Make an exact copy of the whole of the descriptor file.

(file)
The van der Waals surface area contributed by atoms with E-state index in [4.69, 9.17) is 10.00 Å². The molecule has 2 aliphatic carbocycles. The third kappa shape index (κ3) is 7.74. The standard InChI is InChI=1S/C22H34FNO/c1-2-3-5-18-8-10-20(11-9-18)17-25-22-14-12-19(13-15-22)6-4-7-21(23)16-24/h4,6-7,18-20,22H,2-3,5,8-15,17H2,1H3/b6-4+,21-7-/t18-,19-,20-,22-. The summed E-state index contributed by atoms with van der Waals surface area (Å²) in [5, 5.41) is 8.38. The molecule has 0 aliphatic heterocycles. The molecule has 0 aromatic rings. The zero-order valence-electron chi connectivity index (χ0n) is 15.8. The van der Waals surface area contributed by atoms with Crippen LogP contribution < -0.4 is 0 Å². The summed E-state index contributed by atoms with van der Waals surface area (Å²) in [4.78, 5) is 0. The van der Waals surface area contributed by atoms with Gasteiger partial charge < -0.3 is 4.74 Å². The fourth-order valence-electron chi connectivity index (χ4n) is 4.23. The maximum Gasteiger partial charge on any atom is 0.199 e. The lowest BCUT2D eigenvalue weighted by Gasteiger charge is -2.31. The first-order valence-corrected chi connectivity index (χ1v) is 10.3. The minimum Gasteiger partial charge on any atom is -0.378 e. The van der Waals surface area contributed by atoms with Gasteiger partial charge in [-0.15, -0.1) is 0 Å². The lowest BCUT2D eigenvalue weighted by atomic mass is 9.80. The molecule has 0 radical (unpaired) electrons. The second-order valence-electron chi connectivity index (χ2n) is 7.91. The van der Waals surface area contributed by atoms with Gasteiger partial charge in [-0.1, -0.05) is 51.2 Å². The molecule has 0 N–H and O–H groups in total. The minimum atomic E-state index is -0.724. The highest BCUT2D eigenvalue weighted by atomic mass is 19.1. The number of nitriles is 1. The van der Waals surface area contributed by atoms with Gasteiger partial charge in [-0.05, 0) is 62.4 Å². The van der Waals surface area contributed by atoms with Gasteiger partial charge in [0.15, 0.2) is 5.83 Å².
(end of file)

The van der Waals surface area contributed by atoms with E-state index in [4.69, 9.17) is 10.00 Å². The molecule has 2 aliphatic carbocycles. The third kappa shape index (κ3) is 7.74. The standard InChI is InChI=1S/C22H34FNO/c1-2-3-5-18-8-10-20(11-9-18)17-25-22-14-12-19(13-15-22)6-4-7-21(23)16-24/h4,6-7,18-20,22H,2-3,5,8-15,17H2,1H3/b6-4+,21-7-/t18-,19-,20-,22-. The summed E-state index contributed by atoms with van der Waals surface area (Å²) in [5, 5.41) is 8.38. The molecule has 0 aliphatic heterocycles. The molecule has 0 aromatic rings. The zero-order valence-electron chi connectivity index (χ0n) is 15.8. The van der Waals surface area contributed by atoms with Crippen LogP contribution < -0.4 is 0 Å². The summed E-state index contributed by atoms with van der Waals surface area (Å²) in [4.78, 5) is 0. The van der Waals surface area contributed by atoms with Gasteiger partial charge < -0.3 is 4.74 Å². The fourth-order valence-electron chi connectivity index (χ4n) is 4.23. The maximum Gasteiger partial charge on any atom is 0.199 e. The lowest BCUT2D eigenvalue weighted by Gasteiger charge is -2.31. The first-order valence-corrected chi connectivity index (χ1v) is 10.3. The minimum Gasteiger partial charge on any atom is -0.378 e. The van der Waals surface area contributed by atoms with Gasteiger partial charge in [-0.15, -0.1) is 0 Å². The lowest BCUT2D eigenvalue weighted by atomic mass is 9.80. The molecule has 0 radical (unpaired) electrons. The second-order valence-electron chi connectivity index (χ2n) is 7.91. The van der Waals surface area contributed by atoms with Gasteiger partial charge in [-0.1, -0.05) is 51.2 Å². The molecule has 0 N–H and O–H groups in total. The minimum atomic E-state index is -0.724. The highest BCUT2D eigenvalue weighted by atomic mass is 19.1. The number of nitriles is 1. The van der Waals surface area contributed by atoms with Gasteiger partial charge in [-0.05, 0) is 62.4 Å². The van der Waals surface area contributed by atoms with Gasteiger partial charge in [0.15, 0.2) is 5.83 Å².